2. Shit happens
Anything that can go wrong will go
AKA "fast, slow, slower.... never :("
 quickly deliver 1.0 release that works well for our
customers but with junky code
 working on 2.0 release, junky code slows you down,
and new features are harder to implement
 as junky code multiplies, people lose faith into the
system and the programmers
 planning next release, you realize you can't win, and
start thinking about a total rewrite
AKA "the 'HelloWorld' pattern"
 code more sophisticated that it possible future
 code hard to understand for new ones
 time wasted understanding and maintaining complex
code so you need to write documentation
5. Code smells
 copy/paste (duplicate) code
 large method/class
 method-like properties
 contrived complexity (patterns everywhere!)
 inappropriate intimacy
 unused code
 dangerous if (if - else if - else if - else...)
6. Cunningham's metaphor
The technical language doesn't communicate
effectively with the vast majority of management.
Instead, Ward Cunningham's financial metaphor of
design debt works infinitely better.
Design debt occurs when you don't consistently do
1. Remove duplication.
2. Simplify your code.
3. Clarify you code's intent.
7. Cunningham's metaphor
Few systems remain completely free of design debt.
Wired as we are, humans just don't write perfect code
the first time around. We naturally accumulate design
debt. So the question becomes:
"When do you pay it down?"
8. And so, refactoring!
Refactoring is the process of changing a software
system in such a way that it does not alter the external
behavior of the code yet improves its internal
A refactoring is a "behavior-preserving transformation"
or, as Martin Fowler defines it, "a change made to the
internal structure of software to make it easier to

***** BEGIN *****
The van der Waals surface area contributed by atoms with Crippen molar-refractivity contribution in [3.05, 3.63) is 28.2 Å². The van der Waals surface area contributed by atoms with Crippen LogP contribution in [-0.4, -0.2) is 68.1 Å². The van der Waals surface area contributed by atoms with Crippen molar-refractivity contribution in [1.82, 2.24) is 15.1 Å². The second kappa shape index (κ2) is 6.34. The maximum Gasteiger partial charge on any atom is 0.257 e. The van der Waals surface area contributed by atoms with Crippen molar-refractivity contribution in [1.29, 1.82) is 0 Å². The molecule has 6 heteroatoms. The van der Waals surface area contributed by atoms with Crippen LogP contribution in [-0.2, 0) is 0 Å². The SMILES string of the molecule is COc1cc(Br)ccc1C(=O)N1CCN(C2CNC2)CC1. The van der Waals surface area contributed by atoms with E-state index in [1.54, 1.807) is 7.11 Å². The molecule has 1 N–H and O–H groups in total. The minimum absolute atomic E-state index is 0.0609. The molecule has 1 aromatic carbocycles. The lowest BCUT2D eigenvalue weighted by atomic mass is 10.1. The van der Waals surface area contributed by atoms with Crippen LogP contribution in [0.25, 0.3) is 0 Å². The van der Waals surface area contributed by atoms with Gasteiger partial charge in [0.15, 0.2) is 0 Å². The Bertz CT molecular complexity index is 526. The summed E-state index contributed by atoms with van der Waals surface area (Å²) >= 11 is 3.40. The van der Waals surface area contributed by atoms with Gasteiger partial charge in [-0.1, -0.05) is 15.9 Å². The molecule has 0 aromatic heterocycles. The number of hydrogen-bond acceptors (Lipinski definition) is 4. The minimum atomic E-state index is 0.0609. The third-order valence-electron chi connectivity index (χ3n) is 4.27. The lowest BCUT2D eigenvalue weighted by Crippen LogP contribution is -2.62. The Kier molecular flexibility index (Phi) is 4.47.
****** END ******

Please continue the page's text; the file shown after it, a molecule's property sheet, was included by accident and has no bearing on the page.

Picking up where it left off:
understand and cheaper to modify without changing its
9. Why refactoring?
 Code i wrote yesterday is worse that code i'm writing
 Make it easier to add new code
 Improve the design of existing code
 Gain a better understanding of code
 Make coding less annoying
 Readability / Testability / Estensibility
 bugs correction
10. When refactoring?
 Keeping code clean is a lot like keeping a room
clean. Once your room becomes a mess, it becomes
harder to clean. The worse the mess becomes, the
less you want to clean it.
 It's best to refactor continuously, rather than in
phases. When you see code that needs
improvement, improve it.
 On the other hand, if your manager needs you to
finish a feature before a demo that just got
scheduled for tomorrow, finish the feature and
11. When NOT refactoring?
 If it's working, don't change
 if you have a poorly factored program
 if your code isn't tested, that does what the
customer wants and has no serious bugs, leave it
 performance matters...
12. How refactoring
 extract superclass/interface
 rename method/property/variable
 replace conditional with polymorphism
 replace constructor with factory method
 inline method
 even more: http://www.refactoring.com/catalog
13. How refactoring
Only refactor when refactoring -- do not add feature
Refactoring, or improving the design of existing code,
requires that you know what code needs improvement.
14. How refactoring
Each transformation (called a "Refactoring") does little,
but a sequence of transformations can produce a
The system is also kept fully working after each small
refactoring, reducing the chances that a system can
get seriously broken during the restructuring process.
15. How refactoring
If you want to refactor, the essential
precondition is having solid test
16. Test-Driven Development
Test-driven development (TDD) and continuous
refactoring enable the efficient evolution of working
code by turning programming into a dialogue.
17. Test-Driven Development
Ask: You ask a question of a system by writing a test.
Respond: You respond to the question by writing
code to pass the test.
Refine: You refine your response by consolidating
ideas, weeding out inessentials, and clarifying
Repeat: You keep the dialogue going by asking the
18. Refactoring and pattern
There is a natural relation between
patterns and refactorings. Patterns
are where you want to be;
refactorings are ways to get there
from somewhere else.
19. Refactoring and pattern
 Each pattern is a three-part rule, which expresses a
relation between a certain context, a problem, and a
 There are many ways to implement a pattern. If you
don't know patterns, you're less likely to evolve great
designs. Patterns capture wisdom. Reusing that
wisdom is extremely useful, also when refactoring.
 Refactoring: Improving the Design of Existing Code
 Refactoring to patterns
 Design Patterns: Elements of Reusable Object-
(Gang of Four)
 The Pragmatic Programmer
(Andrew Hunt and David Thomas)
21. The sage final sentence
Any fool can write code
that a computer can
programmers write code
that humans can